# Strain energy density function

A strain energy density function or stored energy density function is a scalar valued function that relates the strain energy density of a material to the deformation gradient.

$W = \hat{W}(\boldsymbol{C}) = \hat{W}(\boldsymbol{F}^T\cdot\boldsymbol{F}) =\bar{W}(\boldsymbol{F}) = \bar{W}(\boldsymbol{B}^{1/2}\cdot\boldsymbol{R})=\tilde{W}(\boldsymbol{B},\boldsymbol{R})$

Equivalently,

$W = \hat{W}(\boldsymbol{C}) = \hat{W}(\boldsymbol{R}^T\cdot\boldsymbol{B}\cdot\boldsymbol{R}) =\tilde{W}(\boldsymbol{B},\boldsymbol{R})$

where $\boldsymbol{F}$ is the (two-point) deformation gradient tensor, $\boldsymbol{C}$ is the right Cauchy-Green deformation tensor, $\boldsymbol{B}$ is the left Cauchy-Green deformation tensor,[1][2] and $\boldsymbol{R}$ is the rotation tensor from the polar decomposition of $\boldsymbol{F}$.

For an anisotropic material, the strain energy density function $\hat{W}(\boldsymbol{C})$ depends implicitly on reference vectors or tensors (such as the initial orientation of fibers in a composite) that characterize internal material texture. The spatial representation, $\tilde{W}(\boldsymbol{B},\boldsymbol{R})$ must further depend explicitly on the polar rotation tensor $\boldsymbol{R}$ to provide sufficient information to convect the reference texture vectors or tensors into the spatial configuration.

For an isotropic material, consideration of the principle of material frame indifference leads to the conclusion that the strain energy density function depends only on the invariants of $\boldsymbol{C}$ (or, equivalently, the invariants of $\boldsymbol{B}$ since both have the same eigenvalues). In other words, the strain energy density function can be expressed uniquely in terms of the principal stretches or in terms of the invariants of the left Cauchy-Green deformation tensor or right Cauchy-Green deformation tensor and we have:

For isotropic materials,

$W = \hat{W}(\lambda_1,\lambda_2,\lambda_3) = \tilde{W}(I_1,I_2,I_3) = \bar{W}(\bar{I}_1,\bar{I}_2,J) = U(I_1^c, I_2^c, I_3^c)$

with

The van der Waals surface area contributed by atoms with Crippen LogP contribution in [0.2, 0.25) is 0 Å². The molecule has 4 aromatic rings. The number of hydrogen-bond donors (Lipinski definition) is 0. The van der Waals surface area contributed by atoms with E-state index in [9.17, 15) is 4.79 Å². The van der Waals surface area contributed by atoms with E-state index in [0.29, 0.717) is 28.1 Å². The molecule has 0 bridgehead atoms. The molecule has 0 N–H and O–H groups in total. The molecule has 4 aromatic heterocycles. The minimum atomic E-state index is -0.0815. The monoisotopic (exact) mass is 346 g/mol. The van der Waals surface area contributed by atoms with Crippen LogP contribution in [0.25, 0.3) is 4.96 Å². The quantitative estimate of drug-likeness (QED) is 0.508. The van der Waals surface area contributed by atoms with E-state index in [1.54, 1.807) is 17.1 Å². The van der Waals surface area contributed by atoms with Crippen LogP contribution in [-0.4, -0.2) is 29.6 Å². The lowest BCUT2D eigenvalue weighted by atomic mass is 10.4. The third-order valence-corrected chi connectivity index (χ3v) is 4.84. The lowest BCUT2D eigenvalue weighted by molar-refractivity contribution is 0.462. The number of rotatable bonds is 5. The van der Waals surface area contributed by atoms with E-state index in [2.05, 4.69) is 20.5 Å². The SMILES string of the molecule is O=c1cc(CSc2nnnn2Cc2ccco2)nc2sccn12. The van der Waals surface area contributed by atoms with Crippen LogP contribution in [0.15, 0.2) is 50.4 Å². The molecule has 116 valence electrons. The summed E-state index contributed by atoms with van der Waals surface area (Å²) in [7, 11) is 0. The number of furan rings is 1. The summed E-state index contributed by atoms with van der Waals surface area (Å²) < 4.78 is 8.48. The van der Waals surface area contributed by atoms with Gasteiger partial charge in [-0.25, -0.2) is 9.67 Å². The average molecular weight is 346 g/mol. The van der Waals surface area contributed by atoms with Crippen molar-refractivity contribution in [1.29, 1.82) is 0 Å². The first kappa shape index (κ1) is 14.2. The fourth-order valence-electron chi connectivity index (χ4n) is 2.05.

\begin{align} \bar{I}_1 & = J^{-2/3}~I_1 ~;~~ I_1 = \lambda_1^2 + \lambda_2 ^2+ \lambda_3 ^2 ~;~~ J = \det(\boldsymbol{F}) \\ \bar{I}_2 & = J^{-4/3}~I_2 ~;~~ I_2 = \lambda_1^2 \lambda_2^2 + \lambda_2^2 \lambda_3^2 + \lambda_3^2 \lambda_1^2 \end{align}

For linear isotropic materials undergoing small strains, the strain energy density function specializes to

$W = \frac{1}{2}\sum_{i=1}^{3}\sum_{j=1}^{3}\sigma_{ij}\epsilon_{ij} = \frac{1}{2}(\sigma_x\epsilon_x+\sigma_y\epsilon_y+\sigma_z\epsilon_z+\tau_{xy}\gamma_{xy}+\tau_{yz}\gamma_{yz}+\tau_{xz}\gamma_{xz})$[3]

A strain energy density function is used to define a hyperelastic material by postulating that the stress in the material can be obtained by taking the derivative of $W$ with respect to the strain. For an isotropic, hyperelastic material the function relates the energy stored in an elastic material, and thus the stress-strain relationship, only to the three strain (elongation) components, thus disregarding the deformation history, heat dissipation, stress relaxation etc.

For isothermal elastic processes, the strain energy density function relates to the Helmholtz free energy function $\psi$,[4]

$W = \rho_0 \psi \;.$

For isentropic elastic processes, the strain energy density function relates to the internal energy function $u$,

$W = \rho_0 u \;.$

## Examples of strain energy density functions

Some examples of hyperelastic constitutive equations are[5]

## References

1. ^ Bower, Allan (2009). Applied Mechanics of Solids. CRC Press. ISBN 1-4398-0247-5. Retrieved January 2010.
2. ^ Ogden, R. W. (1998). Nonlinear Elastic Deformations. Dover. ISBN 0-486-69648-0.
3. ^ Sadd, Martin H. (2009). Elasticity Theory, Applications and Numerics. Elsevier. ISBN 978-0-12-374446-3.
4. ^ Wriggers, P. (2008). Nonlinear Finite Element Methods. Springer-Verlag. ISBN 978-3-540-71000-4.
5. ^ Muhr, A. H. (2005). Modeling the stress-strain behavior of rubber. Rubber chemistry and technology, 78(3), 391-425. [1]